Death and the Housekeeper

Death, that famous gentleman, kept a mansion in the heart of the woods at the end of the world. It was a grand house with formal gardens, a boxwood labyrinth, and a fine carriage with six white chargers to draw it. His work was easy, his wealth was great, and he had everything a man could ever want.

One day a girl came to Death's door. She had blue eyes and a smile like sunshine. "I've come to be your housekeeper," she said.

"Do I need a housekeeper?" Death asked, astonished.

"Everybody needs a housekeeper." And so she moved in.

Now, Death was not stupid. He saw immediately that the girl was intent upon mischief. A moment's thought brought to him that he had her lover. But he said nothing, for her was curious to learn the exact nature of her game.

The next day, Death came home from work to find his house clean as a whistle. The floors shone, the windows sparkled, and there were flowers piled around the fire safe. "What's this for?" he asked.

"To honor your heart. That's where you keep it, don't you? I'd keep my heart in the fire safe if I could."

"No, no," Death grumbled. "I keep it in the topmost room of the tallest turret of my mansion." And he went off to bed.

The next day, when he returned home, the tallest turret of his mansion was wreathed in flowers. "What's this?" he asked.

"It's in honor of your heart," the housekeeper told him. "You told me you keep it there."

"I lied," Death said. "I keep it in an egg within a jeweled box at the bottom of the water in the well in the back yard." And, so saying, went off to supper.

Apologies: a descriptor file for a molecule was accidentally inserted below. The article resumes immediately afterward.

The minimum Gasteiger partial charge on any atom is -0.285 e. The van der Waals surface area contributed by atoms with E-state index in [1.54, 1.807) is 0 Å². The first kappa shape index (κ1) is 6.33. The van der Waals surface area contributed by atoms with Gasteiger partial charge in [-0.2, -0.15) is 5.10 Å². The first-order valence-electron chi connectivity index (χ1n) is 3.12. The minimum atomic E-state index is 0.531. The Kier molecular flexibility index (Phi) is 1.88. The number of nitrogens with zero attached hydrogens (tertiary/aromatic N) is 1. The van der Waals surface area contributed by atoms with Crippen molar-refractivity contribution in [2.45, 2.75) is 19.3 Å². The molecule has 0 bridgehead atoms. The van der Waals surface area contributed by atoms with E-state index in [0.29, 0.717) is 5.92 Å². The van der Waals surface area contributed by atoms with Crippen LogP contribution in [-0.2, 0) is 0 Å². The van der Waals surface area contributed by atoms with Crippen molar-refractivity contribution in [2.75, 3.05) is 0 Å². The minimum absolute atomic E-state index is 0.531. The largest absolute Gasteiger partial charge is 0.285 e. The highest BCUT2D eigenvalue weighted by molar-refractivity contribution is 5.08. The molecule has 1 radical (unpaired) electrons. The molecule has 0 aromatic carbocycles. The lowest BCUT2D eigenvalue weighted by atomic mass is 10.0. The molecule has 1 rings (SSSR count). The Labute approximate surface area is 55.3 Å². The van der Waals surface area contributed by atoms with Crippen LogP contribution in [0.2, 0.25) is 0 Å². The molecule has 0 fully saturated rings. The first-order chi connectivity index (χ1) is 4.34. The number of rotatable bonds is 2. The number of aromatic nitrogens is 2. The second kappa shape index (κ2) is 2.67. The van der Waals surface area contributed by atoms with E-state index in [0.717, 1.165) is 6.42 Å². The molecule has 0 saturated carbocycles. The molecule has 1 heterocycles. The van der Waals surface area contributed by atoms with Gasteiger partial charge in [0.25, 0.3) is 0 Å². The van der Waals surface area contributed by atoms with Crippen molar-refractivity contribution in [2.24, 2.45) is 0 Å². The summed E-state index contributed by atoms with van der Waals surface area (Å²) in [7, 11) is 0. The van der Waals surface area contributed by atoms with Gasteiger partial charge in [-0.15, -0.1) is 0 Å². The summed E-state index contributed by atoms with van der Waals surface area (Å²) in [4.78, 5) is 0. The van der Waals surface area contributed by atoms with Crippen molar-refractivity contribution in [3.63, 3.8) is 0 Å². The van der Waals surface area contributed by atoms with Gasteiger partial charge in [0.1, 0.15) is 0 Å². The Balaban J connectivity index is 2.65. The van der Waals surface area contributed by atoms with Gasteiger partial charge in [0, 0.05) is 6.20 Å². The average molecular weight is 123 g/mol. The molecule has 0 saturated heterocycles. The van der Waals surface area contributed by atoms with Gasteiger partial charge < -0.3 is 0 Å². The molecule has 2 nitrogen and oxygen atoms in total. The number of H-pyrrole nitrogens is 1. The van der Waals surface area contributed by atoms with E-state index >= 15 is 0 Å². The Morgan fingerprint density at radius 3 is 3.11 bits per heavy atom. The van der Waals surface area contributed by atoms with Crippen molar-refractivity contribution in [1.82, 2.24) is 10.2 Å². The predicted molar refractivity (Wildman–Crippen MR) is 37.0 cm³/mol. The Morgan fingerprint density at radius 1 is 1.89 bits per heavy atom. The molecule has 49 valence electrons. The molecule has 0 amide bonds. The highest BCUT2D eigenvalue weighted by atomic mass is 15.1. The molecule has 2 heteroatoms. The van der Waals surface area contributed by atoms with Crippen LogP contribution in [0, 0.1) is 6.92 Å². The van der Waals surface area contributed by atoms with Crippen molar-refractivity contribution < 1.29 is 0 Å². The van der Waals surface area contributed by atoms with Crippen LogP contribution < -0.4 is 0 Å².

The next day, Death came home to find, predictably enough, that the well had been surrounded by flowers. But the housekeeper was sopping wet, and there was a sheepish look in her eyes.

"Fool!" Death cried. "You thought you could find my heart, crush it, and kill me. But the joke is on you. I don't have a heart!" And, laughing cruelly, he went off to his library to read.

But on the fourth day, Death came home from his labors to find nothing left of his fine mansion but glowing embers. The gardens had been dug up, the boxwoods uprooted, the carriage smashed to flinders, and the throats of all six chargers had been slashed. It was incomprehensible to him that one small girl could have done so much damage. In a single day, she had pauperized him.

In a rage, Death rushed out into the world, striking out wildly, left and right, at all around him. Whether he slew the girl is not known, even to him. For he had lost all his composure. He was in a blind and passionate frenzy.

As he remains, even to this very day.

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